CLEVELAND – Trevor Booker is tired.

Just thinking about what the newest 76er experienced on Thursday and Friday would even make someone well-rested  exhausted.

The Sixers acquired the reserve power forward from the Brooklyn Nets in exchange for Jahlil Okafor, Nik Stauskas and a 2019 second-round pick on Thursday afternoon.

At the time of the transaction, Booker was taking a pregame nap in his hotel room before that night's game against the  Oklahoma City Thunder in Mexico City.

He than took an 8 p.m. flight out of  Mexico City.   Unable to get a direct flight, he flew to Houston, arriving at 10 p.m.

"Then snow delayed everything," Booker said. "So I took off at 12 there and got into Brooklyn about 5 a.m."

He packed clothes for an hour, took another short nap and headed toward the Sixers practice facility in Camden at 8 a.m. After arriving at 10 that morning, Booker took his physical, did some work in the gym and boarded the team flight to here in the afternoon. He made his Sixers debut Saturday night in the first quarter against the Cleveland Cavaliers at Quicken Loans Arena.

"Once I got to Cleveland, I slept most of the day," Booker said.

While he's weary, the 30-year-old Clemson product is definitely elated to be on a Sixers squad that has a chance to reach the playoffs.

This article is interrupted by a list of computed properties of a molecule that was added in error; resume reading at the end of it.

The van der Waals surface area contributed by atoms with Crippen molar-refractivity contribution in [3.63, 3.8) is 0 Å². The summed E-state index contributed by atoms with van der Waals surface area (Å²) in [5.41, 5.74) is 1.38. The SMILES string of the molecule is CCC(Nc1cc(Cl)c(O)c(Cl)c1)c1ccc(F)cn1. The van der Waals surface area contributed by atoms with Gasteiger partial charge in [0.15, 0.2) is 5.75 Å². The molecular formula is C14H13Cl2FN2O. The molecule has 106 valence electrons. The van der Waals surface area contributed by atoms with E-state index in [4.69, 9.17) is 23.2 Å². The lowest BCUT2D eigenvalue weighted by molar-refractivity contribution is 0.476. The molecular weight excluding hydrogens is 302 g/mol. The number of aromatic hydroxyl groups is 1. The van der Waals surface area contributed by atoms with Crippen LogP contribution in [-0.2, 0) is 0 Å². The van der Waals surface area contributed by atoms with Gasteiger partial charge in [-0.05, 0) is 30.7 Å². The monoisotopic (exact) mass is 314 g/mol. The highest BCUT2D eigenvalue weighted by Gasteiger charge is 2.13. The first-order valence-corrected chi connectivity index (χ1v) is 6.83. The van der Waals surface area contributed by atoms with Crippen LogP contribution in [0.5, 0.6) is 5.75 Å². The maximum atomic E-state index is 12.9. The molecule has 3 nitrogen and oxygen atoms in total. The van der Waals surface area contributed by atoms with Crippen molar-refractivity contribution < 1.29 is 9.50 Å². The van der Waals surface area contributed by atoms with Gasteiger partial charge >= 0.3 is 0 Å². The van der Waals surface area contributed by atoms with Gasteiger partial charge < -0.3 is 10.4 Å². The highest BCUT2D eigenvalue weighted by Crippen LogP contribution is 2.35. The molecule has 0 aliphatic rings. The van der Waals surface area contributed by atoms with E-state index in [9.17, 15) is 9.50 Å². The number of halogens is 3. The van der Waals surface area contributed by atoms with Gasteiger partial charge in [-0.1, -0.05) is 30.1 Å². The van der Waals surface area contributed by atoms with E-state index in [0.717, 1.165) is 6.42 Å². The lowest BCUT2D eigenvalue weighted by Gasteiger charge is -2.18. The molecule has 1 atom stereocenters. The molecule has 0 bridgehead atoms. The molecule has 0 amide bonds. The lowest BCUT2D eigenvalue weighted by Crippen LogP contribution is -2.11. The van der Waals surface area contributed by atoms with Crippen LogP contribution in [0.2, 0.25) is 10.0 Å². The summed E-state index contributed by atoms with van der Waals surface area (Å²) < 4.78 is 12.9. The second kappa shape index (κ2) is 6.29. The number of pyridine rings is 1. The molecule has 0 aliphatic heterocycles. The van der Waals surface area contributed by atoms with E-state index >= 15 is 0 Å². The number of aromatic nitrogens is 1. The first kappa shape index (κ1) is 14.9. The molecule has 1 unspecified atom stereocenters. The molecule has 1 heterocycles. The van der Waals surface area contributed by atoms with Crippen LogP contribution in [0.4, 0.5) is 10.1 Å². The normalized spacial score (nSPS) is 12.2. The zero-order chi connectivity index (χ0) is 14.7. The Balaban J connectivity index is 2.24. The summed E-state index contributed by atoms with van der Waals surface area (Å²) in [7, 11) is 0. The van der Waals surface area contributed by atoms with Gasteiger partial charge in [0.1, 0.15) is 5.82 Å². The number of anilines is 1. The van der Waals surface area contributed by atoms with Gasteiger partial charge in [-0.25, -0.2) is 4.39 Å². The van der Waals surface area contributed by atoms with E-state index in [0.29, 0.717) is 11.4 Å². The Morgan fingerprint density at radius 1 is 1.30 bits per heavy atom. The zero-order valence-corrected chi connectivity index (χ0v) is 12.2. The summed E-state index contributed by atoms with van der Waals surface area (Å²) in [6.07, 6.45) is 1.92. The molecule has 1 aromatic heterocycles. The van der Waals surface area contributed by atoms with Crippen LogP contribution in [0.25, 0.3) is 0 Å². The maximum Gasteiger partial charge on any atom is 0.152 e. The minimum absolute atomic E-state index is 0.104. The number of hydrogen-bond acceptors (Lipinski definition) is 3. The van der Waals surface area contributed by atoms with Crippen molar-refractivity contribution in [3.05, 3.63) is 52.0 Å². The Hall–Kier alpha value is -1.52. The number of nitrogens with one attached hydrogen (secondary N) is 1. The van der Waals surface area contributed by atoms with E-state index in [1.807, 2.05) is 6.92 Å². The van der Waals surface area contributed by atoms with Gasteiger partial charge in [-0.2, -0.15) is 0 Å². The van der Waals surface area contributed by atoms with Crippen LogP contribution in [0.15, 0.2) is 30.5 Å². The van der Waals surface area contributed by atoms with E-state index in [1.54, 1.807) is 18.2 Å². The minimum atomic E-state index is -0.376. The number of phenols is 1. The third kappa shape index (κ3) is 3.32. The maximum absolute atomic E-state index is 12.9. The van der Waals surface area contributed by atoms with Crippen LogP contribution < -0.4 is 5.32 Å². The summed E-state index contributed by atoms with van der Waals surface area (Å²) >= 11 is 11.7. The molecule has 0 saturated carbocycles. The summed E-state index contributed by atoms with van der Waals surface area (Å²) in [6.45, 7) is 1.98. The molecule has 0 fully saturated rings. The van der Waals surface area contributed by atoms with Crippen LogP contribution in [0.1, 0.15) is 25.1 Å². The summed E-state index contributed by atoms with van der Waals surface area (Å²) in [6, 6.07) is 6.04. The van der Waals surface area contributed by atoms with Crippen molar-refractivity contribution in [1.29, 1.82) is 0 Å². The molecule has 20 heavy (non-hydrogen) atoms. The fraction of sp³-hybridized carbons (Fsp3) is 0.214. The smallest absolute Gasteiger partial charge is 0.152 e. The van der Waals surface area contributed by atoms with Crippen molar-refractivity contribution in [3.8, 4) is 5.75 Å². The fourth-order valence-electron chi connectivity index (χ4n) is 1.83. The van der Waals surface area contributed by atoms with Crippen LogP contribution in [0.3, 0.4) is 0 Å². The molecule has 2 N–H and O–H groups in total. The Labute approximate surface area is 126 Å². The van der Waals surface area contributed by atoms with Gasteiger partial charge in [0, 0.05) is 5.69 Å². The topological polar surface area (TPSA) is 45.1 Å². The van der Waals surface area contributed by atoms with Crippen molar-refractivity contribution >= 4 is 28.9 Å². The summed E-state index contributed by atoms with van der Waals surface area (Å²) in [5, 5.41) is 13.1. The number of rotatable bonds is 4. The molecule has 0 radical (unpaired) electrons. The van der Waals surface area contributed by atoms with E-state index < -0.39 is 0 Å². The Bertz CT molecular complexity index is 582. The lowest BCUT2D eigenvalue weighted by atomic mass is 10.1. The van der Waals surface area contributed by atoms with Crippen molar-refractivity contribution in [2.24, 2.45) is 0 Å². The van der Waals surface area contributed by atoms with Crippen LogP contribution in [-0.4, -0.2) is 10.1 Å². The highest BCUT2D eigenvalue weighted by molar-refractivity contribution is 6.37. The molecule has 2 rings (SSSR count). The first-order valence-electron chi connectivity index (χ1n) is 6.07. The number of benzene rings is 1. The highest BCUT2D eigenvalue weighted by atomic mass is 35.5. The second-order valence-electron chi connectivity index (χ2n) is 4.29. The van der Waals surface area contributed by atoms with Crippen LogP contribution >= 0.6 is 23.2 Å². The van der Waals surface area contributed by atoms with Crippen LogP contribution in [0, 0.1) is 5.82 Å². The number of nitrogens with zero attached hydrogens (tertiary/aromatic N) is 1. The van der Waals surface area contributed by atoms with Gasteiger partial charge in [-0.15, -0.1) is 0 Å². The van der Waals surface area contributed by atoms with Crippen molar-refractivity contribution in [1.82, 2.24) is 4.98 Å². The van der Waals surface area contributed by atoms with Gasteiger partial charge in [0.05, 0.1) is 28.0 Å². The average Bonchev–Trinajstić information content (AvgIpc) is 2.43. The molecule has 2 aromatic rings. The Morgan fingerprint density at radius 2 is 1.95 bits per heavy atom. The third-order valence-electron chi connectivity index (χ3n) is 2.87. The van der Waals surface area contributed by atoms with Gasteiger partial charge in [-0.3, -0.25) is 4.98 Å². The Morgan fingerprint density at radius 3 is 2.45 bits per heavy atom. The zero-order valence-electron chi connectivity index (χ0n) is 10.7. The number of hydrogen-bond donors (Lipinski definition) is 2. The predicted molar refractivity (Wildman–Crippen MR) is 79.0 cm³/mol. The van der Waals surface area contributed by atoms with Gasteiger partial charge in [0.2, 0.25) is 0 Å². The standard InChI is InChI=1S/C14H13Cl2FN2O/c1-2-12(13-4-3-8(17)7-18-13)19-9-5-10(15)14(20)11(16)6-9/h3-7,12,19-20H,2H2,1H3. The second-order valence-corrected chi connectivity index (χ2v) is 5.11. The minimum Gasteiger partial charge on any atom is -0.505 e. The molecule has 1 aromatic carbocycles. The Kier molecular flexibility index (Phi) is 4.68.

"Coming to a young, up-and-coming team, I think it's a new opportunity for me," he said after Saturday morning's shootaround. "I'm looking forward to it. And I'm just looking forward to playing with the fellas and Coach Brown."

Booker started in five of his 18 appearances this season for the Nets. He averaged 10.1 points, 6.6 rebounds and 2.1 assists in addition to being a solid defender.

Booker, who will become an unrestricted free agent in July, is a solid addition coming off the bench. The Sixers are also expecting the eighth-year veteran to be a leader for the young guys.  That shouldn't be a problem for someone who has the reputation of being a great locker-room guy.

"He's a solid vet, a very hard-nosed energy guy that brings a lot to his game," Robert Covington said. "He's going to give it his all every time he steps on the court."